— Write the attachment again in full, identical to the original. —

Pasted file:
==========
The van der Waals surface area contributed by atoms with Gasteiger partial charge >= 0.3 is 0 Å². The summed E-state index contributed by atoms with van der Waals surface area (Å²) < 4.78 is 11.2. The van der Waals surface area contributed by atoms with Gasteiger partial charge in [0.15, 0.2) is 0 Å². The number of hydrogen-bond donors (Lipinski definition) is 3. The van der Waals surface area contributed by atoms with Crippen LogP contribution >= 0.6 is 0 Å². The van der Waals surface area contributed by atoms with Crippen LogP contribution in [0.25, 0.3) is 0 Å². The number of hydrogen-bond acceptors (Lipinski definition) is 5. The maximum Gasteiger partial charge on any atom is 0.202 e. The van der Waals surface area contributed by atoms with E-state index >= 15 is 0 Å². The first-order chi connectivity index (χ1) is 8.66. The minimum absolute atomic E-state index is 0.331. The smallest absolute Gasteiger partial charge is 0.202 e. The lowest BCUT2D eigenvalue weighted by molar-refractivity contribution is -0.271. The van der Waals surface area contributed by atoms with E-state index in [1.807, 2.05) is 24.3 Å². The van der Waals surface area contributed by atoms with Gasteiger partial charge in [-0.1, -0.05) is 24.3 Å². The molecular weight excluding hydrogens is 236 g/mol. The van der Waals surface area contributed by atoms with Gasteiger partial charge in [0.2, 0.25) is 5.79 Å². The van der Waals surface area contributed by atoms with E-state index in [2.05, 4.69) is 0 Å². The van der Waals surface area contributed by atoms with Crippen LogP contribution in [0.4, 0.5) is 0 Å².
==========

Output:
The van der Waals surface area contributed by atoms with Gasteiger partial charge >= 0.3 is 0 Å². The summed E-state index contributed by atoms with van der Waals surface area (Å²) < 4.78 is 11.2. The van der Waals surface area contributed by atoms with Gasteiger partial charge in [0.15, 0.2) is 0 Å². The number of hydrogen-bond donors (Lipinski definition) is 3. The van der Waals surface area contributed by atoms with Crippen LogP contribution >= 0.6 is 0 Å². The van der Waals surface area contributed by atoms with Crippen LogP contribution in [0.25, 0.3) is 0 Å². The number of hydrogen-bond acceptors (Lipinski definition) is 5. The maximum Gasteiger partial charge on any atom is 0.202 e. The van der Waals surface area contributed by atoms with E-state index >= 15 is 0 Å². The first-order chi connectivity index (χ1) is 8.66. The minimum absolute atomic E-state index is 0.331. The smallest absolute Gasteiger partial charge is 0.202 e. The lowest BCUT2D eigenvalue weighted by molar-refractivity contribution is -0.271. The van der Waals surface area contributed by atoms with E-state index in [1.807, 2.05) is 24.3 Å². The van der Waals surface area contributed by atoms with Gasteiger partial charge in [-0.1, -0.05) is 24.3 Å². The molecular weight excluding hydrogens is 236 g/mol. The van der Waals surface area contributed by atoms with Gasteiger partial charge in [0.2, 0.25) is 5.79 Å². The van der Waals surface area contributed by atoms with E-state index in [2.05, 4.69) is 0 Å². The van der Waals surface area contributed by atoms with Crippen LogP contribution in [0.4, 0.5) is 0 Å².